Pavement Management

Pavement Management

“Pavement management” refers to a systematic process of maintaining, upgrading and operating a network of pavements and involves three major components: the pavement life cycle, the costs associated with this life cycle and pavement management systems.

Standard Washington State Hot Mix Asphalt Types

Standard Washington State Hot Mix Asphalt Types

This section lists the standard HMA  mixes used in Washington State both today and prior to changing from the Hveem mix design method.  Most modern HMAs are listed to designate both the nominate maximum aggregate size of the mix and the PG (Preformance Grade) of binder used in the mix (e.g. – Class 1/2 inch PG 58H-22).

Water Bleeding and Pumping

Water Bleeding and Pumping

Water bleeding (left two photos) occurs when water seeps out of joints or cracks or through an excessively porous HMA layer.  Pumping (right-most photo) occurs when water and fine material is ejected from underlying layers through cracks in the HMA layer or out the sides of the HMA layer under moving loads.

Transverse (Thermal) Cracking

Transverse (Thermal) Cracking

Cracks perpendicular to the pavement's centerline or laydown direction.  Usually a type of thermal cracking.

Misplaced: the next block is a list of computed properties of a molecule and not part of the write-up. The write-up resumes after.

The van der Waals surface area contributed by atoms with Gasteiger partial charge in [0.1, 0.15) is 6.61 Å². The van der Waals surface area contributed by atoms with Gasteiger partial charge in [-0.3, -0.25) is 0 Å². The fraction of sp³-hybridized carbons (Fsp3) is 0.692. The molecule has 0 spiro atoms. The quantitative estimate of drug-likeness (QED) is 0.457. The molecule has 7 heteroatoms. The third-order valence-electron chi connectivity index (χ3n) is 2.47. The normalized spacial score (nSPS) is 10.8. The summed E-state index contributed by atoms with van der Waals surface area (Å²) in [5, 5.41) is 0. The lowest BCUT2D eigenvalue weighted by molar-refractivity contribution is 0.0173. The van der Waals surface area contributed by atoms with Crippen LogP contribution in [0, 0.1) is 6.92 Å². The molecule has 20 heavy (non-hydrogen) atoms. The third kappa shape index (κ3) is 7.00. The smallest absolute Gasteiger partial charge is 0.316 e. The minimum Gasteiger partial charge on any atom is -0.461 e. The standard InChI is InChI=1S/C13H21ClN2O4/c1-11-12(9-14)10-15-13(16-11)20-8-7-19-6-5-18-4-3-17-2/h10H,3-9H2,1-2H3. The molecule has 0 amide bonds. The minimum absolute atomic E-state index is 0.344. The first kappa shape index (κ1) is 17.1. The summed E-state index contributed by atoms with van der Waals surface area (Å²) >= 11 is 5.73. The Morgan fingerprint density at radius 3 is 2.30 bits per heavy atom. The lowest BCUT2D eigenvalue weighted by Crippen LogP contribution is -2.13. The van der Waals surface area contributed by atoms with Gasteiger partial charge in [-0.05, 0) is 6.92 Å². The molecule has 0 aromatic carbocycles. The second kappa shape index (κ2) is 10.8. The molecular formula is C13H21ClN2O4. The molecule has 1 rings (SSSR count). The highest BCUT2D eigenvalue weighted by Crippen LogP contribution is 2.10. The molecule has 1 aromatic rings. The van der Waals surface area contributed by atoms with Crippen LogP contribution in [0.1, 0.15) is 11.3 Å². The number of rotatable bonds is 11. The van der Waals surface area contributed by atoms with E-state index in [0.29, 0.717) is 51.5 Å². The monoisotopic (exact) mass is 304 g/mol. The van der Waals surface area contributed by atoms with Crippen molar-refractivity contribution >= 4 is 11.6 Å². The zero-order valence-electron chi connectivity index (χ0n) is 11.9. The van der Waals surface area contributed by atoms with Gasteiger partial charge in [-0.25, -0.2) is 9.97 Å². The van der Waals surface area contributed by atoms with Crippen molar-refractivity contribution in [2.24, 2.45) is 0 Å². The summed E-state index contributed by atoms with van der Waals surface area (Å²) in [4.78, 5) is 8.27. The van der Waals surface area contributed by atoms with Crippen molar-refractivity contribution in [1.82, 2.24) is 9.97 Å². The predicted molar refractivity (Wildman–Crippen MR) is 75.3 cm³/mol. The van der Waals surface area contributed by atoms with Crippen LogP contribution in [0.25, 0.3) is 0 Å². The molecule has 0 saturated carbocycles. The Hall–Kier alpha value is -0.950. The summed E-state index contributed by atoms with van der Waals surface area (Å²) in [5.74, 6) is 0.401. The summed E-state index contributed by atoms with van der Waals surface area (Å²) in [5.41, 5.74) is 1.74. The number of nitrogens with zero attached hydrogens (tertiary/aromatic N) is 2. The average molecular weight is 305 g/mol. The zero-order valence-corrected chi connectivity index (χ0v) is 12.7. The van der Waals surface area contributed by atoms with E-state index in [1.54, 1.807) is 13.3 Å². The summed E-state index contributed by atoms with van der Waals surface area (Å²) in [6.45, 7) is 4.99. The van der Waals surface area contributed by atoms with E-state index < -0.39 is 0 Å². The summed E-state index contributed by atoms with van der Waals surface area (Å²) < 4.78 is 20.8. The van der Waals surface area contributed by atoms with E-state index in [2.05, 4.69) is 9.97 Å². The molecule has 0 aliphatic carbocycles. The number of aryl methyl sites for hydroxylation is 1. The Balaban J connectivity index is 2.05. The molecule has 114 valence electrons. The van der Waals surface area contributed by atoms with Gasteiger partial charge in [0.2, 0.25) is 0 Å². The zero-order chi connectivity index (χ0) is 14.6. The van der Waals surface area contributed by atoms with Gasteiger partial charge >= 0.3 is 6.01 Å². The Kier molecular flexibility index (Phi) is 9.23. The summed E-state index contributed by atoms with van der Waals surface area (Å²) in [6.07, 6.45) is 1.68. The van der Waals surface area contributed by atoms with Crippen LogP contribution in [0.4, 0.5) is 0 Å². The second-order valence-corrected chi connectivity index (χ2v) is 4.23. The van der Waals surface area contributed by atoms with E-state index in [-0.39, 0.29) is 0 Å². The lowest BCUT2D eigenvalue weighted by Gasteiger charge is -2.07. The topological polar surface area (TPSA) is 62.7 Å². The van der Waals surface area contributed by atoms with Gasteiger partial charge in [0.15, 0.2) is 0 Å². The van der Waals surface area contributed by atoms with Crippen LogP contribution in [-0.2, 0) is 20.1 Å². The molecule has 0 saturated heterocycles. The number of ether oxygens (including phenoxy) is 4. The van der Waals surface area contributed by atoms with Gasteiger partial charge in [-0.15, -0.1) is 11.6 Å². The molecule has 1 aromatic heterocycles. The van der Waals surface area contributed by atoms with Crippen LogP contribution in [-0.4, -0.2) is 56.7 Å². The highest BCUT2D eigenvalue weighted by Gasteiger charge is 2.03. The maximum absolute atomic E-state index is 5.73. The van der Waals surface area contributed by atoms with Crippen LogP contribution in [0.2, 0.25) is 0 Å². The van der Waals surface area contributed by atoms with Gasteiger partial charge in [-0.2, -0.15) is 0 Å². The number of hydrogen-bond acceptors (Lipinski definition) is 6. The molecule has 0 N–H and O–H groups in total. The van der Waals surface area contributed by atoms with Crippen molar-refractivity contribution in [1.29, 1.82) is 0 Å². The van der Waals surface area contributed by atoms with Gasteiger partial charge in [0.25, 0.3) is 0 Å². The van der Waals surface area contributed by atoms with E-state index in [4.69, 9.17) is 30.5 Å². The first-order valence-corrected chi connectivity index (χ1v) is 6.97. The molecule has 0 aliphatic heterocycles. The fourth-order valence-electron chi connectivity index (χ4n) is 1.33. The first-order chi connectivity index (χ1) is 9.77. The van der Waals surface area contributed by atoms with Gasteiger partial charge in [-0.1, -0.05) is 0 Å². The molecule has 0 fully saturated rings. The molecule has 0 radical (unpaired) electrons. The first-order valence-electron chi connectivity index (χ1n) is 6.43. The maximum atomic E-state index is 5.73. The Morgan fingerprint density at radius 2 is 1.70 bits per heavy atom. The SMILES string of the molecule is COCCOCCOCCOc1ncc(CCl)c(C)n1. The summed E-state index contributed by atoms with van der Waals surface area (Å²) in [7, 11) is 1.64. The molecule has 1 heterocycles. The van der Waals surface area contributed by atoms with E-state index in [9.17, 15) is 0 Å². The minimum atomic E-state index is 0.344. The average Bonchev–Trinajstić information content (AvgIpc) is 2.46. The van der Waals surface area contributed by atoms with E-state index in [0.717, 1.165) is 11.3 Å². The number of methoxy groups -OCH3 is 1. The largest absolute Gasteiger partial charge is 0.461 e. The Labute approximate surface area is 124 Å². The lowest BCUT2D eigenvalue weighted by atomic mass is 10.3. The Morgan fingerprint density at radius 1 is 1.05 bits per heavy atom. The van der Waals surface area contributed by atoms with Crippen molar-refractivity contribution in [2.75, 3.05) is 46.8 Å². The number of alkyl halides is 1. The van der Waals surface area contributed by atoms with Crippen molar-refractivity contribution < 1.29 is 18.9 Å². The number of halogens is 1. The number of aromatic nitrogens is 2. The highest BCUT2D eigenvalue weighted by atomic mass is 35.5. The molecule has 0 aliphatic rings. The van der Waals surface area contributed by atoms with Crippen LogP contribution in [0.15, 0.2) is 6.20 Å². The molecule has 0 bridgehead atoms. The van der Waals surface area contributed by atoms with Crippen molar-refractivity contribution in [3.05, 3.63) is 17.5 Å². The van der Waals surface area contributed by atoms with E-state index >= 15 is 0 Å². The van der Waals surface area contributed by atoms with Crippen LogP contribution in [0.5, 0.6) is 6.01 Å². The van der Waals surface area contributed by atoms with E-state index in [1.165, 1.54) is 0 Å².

Stripping

Stripping

The loss of bond between aggregates and asphalt binder that typically begins at the bottom of the HMA layer and progresses upward.  When stripping begins at the surface and progresses downward it is usually called raveling.

Slippage Cracking

Slippage Cracking

Crescent or half-moon shaped cracks generally having two ends pointed into the direction of traffic.

Rutting

Rutting

Pavement rutting is defined as surface depression in the wheelpath.  Pavement uplift (shearing) may occur along the sides of the rut.  Ruts are particularly evident after a rain when they are filled with water.  There are two basic types of rutting: mix rutting and subgrade rutting.  Mix rutting occurs when the subgrade does not rut yet the pavement surface exhibits wheelpath depressions as a result of compaction/mix design problems.  Subgrade rutting occurs when the subgrade exhibits wheelpath depressions due to loading.  In this case, the pavement settles into the subgrade ruts causing surface depressions in the wheelpath.

Since the advent of Superpave mix design technology and the follow-on predictive testing now used in hot mix asphalt (HMA) design evaluation, rutting has largely been eliminated as a concern when the pavement structure and HMA are properly designed.  In Washington State, the Hamburg Wheel Test device has been in use since 2010 to evaluate HMA designs for rut resistance prior to approval for use.  The exception to the rule, for both asphalt and concrete pavements, is in areas where extensive studded tire use is common.